Priorities for Equipping a Remote Workforce

The COVID-19 pandemic has forced many companies to keep people at home for work. As your organization prepares for a remote workforce, now or in the future, consider these top priorities to achieve success.

  1. Discover which files and apps employees use to perform their jobs, and devise a plan for them to remotely access and share data in a secure manner.

    Cloud-based apps are inherently available, where there is internet, outside of your company offices and network. Files and programs stored or running on a desktop in the office prove a more difficult access challenge. You need to decide which option for extending remote access makes the most sense for your situation. A traditional VPN is probably the easiest option, although newer virtual desktops also offer advantages. Secure, remote access is possible.
  2. Ensure reliable, fast Internet service at home.

    If the employee does not have reliable internet access at home, consider providing them with an LTE wireless solution.
  3. Ensure continuity of voice communications.

    The ability to talk with customers, take phone orders, and simply keep up with day to day activities requires a communication system. Do your employees use physical phones? Can they use their business extension remotely? Can they access their business line via an online app in place of their physical handset? Is it wise to have people use their personal mobile as their primary phone in place of a business extension? Hosted Voice (VoIP) adoption has been on the rise for years, because it enables one business phone number across devices, has many calling features, is easy to manage remotely, and can integrate with CRMs. Now, Unified Communications (UCaaS) adoption is surging as businesses integrate their VoIP system with web conferencing, instant message/chat, presence, and screen share.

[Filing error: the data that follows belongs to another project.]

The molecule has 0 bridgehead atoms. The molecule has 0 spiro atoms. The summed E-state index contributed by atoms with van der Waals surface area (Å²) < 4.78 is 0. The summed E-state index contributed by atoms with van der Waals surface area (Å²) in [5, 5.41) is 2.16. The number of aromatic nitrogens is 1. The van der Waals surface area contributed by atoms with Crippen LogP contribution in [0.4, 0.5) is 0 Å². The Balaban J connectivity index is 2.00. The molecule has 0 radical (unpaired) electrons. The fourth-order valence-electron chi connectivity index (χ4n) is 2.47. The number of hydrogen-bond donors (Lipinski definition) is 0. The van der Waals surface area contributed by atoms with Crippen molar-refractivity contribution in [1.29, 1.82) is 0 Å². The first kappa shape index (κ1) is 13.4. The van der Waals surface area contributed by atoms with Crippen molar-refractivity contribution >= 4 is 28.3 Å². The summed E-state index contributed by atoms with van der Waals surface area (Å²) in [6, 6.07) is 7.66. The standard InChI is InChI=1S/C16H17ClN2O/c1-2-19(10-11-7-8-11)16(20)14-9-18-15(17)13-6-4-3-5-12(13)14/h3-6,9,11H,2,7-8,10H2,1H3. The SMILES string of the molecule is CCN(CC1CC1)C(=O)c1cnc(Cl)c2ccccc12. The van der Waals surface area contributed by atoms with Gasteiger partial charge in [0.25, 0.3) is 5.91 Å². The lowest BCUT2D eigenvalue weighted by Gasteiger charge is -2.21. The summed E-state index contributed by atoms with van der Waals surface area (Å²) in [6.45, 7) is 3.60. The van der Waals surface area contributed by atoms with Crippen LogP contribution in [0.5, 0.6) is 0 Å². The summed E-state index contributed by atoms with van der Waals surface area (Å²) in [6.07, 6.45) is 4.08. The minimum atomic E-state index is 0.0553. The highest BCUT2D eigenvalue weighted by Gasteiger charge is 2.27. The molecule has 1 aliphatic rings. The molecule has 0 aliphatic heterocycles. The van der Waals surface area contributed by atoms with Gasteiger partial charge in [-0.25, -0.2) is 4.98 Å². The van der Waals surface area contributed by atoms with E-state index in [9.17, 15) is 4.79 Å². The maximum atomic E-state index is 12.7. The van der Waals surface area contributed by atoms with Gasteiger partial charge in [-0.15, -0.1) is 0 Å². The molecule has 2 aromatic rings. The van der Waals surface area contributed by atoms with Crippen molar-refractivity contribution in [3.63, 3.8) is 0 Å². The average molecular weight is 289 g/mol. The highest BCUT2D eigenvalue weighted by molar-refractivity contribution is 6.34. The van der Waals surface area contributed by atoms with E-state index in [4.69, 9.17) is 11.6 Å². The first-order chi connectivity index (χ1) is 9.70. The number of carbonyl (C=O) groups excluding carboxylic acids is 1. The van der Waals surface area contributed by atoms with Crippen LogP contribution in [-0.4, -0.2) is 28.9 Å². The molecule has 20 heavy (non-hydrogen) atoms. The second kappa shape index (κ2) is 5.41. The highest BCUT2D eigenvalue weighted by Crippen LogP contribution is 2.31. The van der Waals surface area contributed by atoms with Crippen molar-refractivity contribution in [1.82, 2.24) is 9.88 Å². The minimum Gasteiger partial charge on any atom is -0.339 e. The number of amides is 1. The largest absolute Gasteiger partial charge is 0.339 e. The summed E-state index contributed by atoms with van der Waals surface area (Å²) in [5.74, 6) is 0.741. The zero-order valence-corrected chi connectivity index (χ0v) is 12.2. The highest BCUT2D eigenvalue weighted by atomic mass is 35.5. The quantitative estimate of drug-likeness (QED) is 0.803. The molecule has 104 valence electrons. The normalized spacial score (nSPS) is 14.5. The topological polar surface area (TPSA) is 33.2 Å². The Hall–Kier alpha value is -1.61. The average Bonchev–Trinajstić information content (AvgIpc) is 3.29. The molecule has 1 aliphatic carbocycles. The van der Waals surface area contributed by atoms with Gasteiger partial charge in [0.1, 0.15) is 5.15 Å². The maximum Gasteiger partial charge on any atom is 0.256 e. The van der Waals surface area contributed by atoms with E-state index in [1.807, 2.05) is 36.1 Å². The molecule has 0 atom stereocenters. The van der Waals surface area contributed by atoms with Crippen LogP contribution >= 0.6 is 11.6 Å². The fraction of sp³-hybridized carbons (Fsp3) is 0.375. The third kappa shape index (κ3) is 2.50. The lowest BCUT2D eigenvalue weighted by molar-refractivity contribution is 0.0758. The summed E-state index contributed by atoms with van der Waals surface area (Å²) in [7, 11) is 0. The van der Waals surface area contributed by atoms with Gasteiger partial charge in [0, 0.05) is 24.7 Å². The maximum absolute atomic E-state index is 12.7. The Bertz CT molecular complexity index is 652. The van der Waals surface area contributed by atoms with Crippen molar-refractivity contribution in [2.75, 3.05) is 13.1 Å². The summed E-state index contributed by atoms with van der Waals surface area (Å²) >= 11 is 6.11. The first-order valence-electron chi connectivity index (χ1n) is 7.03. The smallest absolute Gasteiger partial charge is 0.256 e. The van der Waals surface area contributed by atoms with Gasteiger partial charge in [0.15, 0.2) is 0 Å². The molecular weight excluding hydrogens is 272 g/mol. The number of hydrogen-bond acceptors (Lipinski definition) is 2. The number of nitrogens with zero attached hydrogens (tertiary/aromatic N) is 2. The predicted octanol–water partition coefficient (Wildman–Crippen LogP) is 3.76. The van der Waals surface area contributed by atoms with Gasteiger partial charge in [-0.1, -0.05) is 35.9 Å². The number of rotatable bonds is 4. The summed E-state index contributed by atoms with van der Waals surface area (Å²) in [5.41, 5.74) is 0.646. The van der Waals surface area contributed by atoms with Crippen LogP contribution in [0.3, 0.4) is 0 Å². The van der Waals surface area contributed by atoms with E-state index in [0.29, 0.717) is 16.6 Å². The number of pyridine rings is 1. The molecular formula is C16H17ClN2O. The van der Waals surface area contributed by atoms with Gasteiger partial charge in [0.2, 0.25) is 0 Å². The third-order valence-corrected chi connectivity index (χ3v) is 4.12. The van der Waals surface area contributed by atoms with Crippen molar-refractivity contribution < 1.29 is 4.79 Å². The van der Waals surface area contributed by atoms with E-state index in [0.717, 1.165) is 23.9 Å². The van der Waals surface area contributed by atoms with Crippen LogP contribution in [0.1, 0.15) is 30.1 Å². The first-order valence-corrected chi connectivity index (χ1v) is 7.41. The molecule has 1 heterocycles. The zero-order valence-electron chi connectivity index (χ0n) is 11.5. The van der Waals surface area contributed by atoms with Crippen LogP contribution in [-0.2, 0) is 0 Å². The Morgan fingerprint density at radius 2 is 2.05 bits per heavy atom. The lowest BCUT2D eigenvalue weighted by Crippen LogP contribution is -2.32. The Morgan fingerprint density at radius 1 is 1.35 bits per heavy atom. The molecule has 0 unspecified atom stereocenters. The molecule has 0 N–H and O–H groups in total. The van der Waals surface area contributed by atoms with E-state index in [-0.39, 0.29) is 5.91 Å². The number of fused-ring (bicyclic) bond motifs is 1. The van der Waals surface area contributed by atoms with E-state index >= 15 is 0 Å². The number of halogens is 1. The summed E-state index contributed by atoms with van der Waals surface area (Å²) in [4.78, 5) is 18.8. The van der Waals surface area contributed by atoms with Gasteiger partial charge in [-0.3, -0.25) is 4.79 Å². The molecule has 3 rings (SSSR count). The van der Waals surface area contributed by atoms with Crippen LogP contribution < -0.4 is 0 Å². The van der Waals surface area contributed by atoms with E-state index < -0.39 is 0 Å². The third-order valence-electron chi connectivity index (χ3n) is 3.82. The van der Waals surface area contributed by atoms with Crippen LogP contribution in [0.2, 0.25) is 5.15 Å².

4. Assess call centers.

    Remote work is an attractive option for companies that operate contact centers. How easily could you scale your contact center beyond your four walls? Is your call center software cloud-based, or could your employees securely access your apps remotely? Think of the many uses for a call center beyond the traditional Customer Support set up. Your brick-and-mortar business might pivot to phone and online ordering or need a new service method which can require phone coordination. Transition quickly with an easy-to-use, hosted Call Center solution.
  5. Consider web conferencing capabilities.

    What is the capacity of your current service, and how will it handle an increase in usage or number of meeting participants? Does your web conferencing service offer all the features your remote workforce needs? Are free conferencing services everything they claim to be? When face-to-face meetings aren't possible, video conference with screen sharing helps people connect and collaborate. Whether it's your Support agent helping a customer, your product team's weekly meeting, a customer sales presentation, or an all-hands call, you'll want a reliable system that enables collaboration.

There are many other considerations, such as training, support, policies, and procedures that accompany having a mobile workforce. For more information, download our free guide “Preparing for a Remote Workforce”.

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